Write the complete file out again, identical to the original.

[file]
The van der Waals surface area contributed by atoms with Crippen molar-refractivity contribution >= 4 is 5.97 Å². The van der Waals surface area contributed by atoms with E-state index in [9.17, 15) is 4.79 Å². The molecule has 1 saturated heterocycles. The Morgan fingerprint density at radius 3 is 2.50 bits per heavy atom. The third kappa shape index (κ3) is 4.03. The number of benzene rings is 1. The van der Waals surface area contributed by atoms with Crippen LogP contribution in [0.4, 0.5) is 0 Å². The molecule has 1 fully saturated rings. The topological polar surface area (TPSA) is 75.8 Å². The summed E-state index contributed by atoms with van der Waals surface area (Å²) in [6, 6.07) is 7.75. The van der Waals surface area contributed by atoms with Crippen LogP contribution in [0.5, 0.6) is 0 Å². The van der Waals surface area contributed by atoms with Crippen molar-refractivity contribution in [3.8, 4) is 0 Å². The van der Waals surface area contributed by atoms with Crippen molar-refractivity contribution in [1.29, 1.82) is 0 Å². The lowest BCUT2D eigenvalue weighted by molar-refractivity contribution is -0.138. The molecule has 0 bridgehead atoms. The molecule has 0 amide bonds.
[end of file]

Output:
The van der Waals surface area contributed by atoms with Crippen molar-refractivity contribution >= 4 is 5.97 Å². The van der Waals surface area contributed by atoms with E-state index in [9.17, 15) is 4.79 Å². The molecule has 1 saturated heterocycles. The Morgan fingerprint density at radius 3 is 2.50 bits per heavy atom. The third kappa shape index (κ3) is 4.03. The number of benzene rings is 1. The van der Waals surface area contributed by atoms with Crippen LogP contribution in [0.4, 0.5) is 0 Å². The molecule has 1 fully saturated rings. The topological polar surface area (TPSA) is 75.8 Å². The summed E-state index contributed by atoms with van der Waals surface area (Å²) in [6, 6.07) is 7.75. The van der Waals surface area contributed by atoms with Crippen LogP contribution in [0.5, 0.6) is 0 Å². The van der Waals surface area contributed by atoms with Crippen molar-refractivity contribution in [3.8, 4) is 0 Å². The van der Waals surface area contributed by atoms with Crippen molar-refractivity contribution in [1.29, 1.82) is 0 Å². The lowest BCUT2D eigenvalue weighted by molar-refractivity contribution is -0.138. The molecule has 0 bridgehead atoms. The molecule has 0 amide bonds.